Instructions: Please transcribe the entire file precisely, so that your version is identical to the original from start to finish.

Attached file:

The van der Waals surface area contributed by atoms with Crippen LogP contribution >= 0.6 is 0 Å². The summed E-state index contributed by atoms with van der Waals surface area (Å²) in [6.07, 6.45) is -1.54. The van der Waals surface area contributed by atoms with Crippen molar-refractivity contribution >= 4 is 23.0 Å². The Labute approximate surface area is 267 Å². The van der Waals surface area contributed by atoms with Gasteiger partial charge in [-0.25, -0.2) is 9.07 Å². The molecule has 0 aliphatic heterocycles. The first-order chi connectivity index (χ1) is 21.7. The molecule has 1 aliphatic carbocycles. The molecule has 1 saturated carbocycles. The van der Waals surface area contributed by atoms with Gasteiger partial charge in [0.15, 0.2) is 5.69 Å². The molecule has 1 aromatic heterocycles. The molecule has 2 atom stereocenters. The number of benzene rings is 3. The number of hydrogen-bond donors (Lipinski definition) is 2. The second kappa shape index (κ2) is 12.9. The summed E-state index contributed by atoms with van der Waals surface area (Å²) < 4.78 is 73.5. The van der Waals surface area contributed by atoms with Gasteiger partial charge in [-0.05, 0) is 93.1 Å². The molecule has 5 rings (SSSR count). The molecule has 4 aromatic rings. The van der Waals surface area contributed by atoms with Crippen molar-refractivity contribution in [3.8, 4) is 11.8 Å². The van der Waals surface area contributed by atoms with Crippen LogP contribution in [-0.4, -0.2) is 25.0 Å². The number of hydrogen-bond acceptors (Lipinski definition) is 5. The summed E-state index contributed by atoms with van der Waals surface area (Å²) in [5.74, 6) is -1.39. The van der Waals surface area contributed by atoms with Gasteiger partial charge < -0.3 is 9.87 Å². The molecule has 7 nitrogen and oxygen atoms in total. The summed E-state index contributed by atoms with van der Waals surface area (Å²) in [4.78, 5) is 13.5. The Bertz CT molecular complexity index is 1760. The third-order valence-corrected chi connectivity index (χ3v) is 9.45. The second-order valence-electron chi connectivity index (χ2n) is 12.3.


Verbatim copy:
The van der Waals surface area contributed by atoms with Crippen LogP contribution >= 0.6 is 0 Å². The summed E-state index contributed by atoms with van der Waals surface area (Å²) in [6.07, 6.45) is -1.54. The van der Waals surface area contributed by atoms with Crippen molar-refractivity contribution >= 4 is 23.0 Å². The Labute approximate surface area is 267 Å². The van der Waals surface area contributed by atoms with Gasteiger partial charge in [-0.25, -0.2) is 9.07 Å². The molecule has 0 aliphatic heterocycles. The first-order chi connectivity index (χ1) is 21.7. The molecule has 1 aliphatic carbocycles. The molecule has 1 saturated carbocycles. The van der Waals surface area contributed by atoms with Gasteiger partial charge in [0.15, 0.2) is 5.69 Å². The molecule has 1 aromatic heterocycles. The molecule has 2 atom stereocenters. The number of benzene rings is 3. The number of hydrogen-bond donors (Lipinski definition) is 2. The second kappa shape index (κ2) is 12.9. The summed E-state index contributed by atoms with van der Waals surface area (Å²) < 4.78 is 73.5. The van der Waals surface area contributed by atoms with Gasteiger partial charge in [-0.05, 0) is 93.1 Å². The molecule has 5 rings (SSSR count). The molecule has 4 aromatic rings. The van der Waals surface area contributed by atoms with Crippen molar-refractivity contribution in [3.8, 4) is 11.8 Å². The van der Waals surface area contributed by atoms with Crippen LogP contribution in [-0.4, -0.2) is 25.0 Å². The number of hydrogen-bond acceptors (Lipinski definition) is 5. The summed E-state index contributed by atoms with van der Waals surface area (Å²) in [5.74, 6) is -1.39. The van der Waals surface area contributed by atoms with Gasteiger partial charge < -0.3 is 9.87 Å². The molecule has 7 nitrogen and oxygen atoms in total. The summed E-state index contributed by atoms with van der Waals surface area (Å²) in [4.78, 5) is 13.5. The Bertz CT molecular complexity index is 1760. The third-order valence-corrected chi connectivity index (χ3v) is 9.45. The second-order valence-electron chi connectivity index (χ2n) is 12.3.